Curiously, no other country responding to the ongoing economic crisis has decided the best way to stimulate their economy is to hand out cash to lower middle class workers, mostly in the government sector. It might be thought that the people most in need of cash assistance would be the very poor or the newly unemployed, both of which classes of people would certainly cash the cheques and spend the money in short order. Those in the category of ‘salary not more than 15,000 baht per month,’ might be considered lower middle class at worst. The money (approximately $428 per month) may not seem a great deal but it is rather higher than the minimum wage (c. $150 per month with variations) and it is likely that many in this category (especially those in multiple wage-earning households) will prefer to save the money rather than spend it immediately.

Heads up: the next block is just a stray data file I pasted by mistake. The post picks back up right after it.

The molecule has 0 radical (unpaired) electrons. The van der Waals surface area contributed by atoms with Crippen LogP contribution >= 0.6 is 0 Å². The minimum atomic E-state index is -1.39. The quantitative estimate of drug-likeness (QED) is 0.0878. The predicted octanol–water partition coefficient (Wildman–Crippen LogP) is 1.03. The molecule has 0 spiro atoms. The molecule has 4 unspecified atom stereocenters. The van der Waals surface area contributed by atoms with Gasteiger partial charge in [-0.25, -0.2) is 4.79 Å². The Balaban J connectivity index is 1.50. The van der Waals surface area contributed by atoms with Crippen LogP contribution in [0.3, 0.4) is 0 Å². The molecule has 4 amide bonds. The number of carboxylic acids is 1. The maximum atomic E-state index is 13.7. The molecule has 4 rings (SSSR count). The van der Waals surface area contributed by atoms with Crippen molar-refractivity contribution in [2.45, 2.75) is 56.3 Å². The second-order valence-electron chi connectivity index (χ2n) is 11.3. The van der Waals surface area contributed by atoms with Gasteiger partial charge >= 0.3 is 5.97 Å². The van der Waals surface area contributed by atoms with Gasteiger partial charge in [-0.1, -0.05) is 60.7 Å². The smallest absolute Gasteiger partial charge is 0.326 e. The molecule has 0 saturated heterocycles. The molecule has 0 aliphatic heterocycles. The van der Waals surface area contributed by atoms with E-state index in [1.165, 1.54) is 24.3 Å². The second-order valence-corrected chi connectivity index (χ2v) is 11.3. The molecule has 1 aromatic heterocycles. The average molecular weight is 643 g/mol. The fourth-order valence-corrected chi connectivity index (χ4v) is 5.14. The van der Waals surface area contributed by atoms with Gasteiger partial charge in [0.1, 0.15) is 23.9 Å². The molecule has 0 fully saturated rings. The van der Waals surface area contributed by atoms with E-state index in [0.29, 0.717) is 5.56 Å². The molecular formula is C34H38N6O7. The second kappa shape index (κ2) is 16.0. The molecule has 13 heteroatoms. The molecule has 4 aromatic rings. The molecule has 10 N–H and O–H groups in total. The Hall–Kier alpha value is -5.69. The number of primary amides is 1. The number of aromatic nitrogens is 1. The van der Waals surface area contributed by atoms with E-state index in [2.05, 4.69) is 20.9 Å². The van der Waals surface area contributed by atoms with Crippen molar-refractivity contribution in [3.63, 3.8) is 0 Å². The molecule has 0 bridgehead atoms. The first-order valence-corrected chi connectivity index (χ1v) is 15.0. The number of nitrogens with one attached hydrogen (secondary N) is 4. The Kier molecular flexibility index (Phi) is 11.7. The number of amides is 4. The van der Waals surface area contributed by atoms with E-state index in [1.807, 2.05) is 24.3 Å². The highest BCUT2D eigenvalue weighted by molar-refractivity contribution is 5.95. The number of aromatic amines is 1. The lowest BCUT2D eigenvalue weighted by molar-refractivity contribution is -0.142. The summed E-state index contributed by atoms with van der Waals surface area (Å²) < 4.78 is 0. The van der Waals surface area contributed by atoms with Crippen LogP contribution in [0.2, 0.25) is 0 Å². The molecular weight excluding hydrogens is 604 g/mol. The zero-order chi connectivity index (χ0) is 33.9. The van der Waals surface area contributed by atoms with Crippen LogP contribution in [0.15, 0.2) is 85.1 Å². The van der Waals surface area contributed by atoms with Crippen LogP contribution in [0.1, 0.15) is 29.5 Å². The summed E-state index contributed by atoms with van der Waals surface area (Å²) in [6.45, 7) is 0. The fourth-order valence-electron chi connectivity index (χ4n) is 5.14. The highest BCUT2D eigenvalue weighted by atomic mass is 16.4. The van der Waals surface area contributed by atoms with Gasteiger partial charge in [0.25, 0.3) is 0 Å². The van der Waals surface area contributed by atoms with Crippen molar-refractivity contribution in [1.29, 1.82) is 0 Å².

Nevertheless, the Abhisit regime has decided on a second round of handouts to these people (they are also, of course, the sectors from which the Democrats would need to win votes if they were actually to be elected). Government spokesperson Pluettichai Damrongratana seemed to have little idea to what extent the previous handout had actually made any difference – he claimed that 96% of the previously distributed cheques had been cashed at a bank and claimed that meant the money had been circulated in the economy – of course it means no such thing.
As for other measures, they seem to be long on tedious administrivia and short on actual specifics – the government has, for example, decided to monitor results and compare them with the initial objectives – well, it needs no ghost come from hell to tell us this.